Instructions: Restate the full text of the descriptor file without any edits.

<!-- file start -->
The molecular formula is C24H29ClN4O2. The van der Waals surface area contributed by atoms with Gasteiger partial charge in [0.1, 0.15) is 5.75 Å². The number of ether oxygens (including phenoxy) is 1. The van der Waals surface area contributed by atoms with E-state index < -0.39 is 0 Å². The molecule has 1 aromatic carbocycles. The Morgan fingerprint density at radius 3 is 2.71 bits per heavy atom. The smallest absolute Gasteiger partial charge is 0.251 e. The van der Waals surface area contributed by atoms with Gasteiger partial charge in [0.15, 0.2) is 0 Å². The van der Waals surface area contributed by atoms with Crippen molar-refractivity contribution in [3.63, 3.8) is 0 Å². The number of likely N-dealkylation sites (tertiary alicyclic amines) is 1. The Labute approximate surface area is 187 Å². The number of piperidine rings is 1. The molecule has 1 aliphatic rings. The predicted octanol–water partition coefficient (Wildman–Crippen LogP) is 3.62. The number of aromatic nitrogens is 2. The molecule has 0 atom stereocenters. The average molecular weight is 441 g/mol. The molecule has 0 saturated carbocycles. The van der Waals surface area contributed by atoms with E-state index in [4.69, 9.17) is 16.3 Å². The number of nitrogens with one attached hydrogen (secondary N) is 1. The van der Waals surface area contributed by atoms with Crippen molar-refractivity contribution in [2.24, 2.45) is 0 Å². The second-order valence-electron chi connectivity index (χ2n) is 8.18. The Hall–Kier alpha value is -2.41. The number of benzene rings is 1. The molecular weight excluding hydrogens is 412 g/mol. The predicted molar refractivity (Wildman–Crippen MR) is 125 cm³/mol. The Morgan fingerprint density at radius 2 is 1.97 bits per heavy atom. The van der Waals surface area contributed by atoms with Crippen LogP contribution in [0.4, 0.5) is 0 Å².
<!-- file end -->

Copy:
The molecular formula is C24H29ClN4O2. The van der Waals surface area contributed by atoms with Gasteiger partial charge in [0.1, 0.15) is 5.75 Å². The number of ether oxygens (including phenoxy) is 1. The van der Waals surface area contributed by atoms with E-state index < -0.39 is 0 Å². The molecule has 1 aromatic carbocycles. The Morgan fingerprint density at radius 3 is 2.71 bits per heavy atom. The smallest absolute Gasteiger partial charge is 0.251 e. The van der Waals surface area contributed by atoms with Gasteiger partial charge in [0.15, 0.2) is 0 Å². The van der Waals surface area contributed by atoms with Crippen molar-refractivity contribution in [3.63, 3.8) is 0 Å². The number of likely N-dealkylation sites (tertiary alicyclic amines) is 1. The Labute approximate surface area is 187 Å². The number of piperidine rings is 1. The molecule has 1 aliphatic rings. The predicted octanol–water partition coefficient (Wildman–Crippen LogP) is 3.62. The number of aromatic nitrogens is 2. The molecule has 0 atom stereocenters. The average molecular weight is 441 g/mol. The molecule has 0 saturated carbocycles. The van der Waals surface area contributed by atoms with E-state index in [4.69, 9.17) is 16.3 Å². The number of nitrogens with one attached hydrogen (secondary N) is 1. The van der Waals surface area contributed by atoms with Crippen molar-refractivity contribution in [2.24, 2.45) is 0 Å². The second-order valence-electron chi connectivity index (χ2n) is 8.18. The Hall–Kier alpha value is -2.41. The number of benzene rings is 1. The molecular weight excluding hydrogens is 412 g/mol. The predicted molar refractivity (Wildman–Crippen MR) is 125 cm³/mol. The Morgan fingerprint density at radius 2 is 1.97 bits per heavy atom. The van der Waals surface area contributed by atoms with Crippen LogP contribution in [0.4, 0.5) is 0 Å².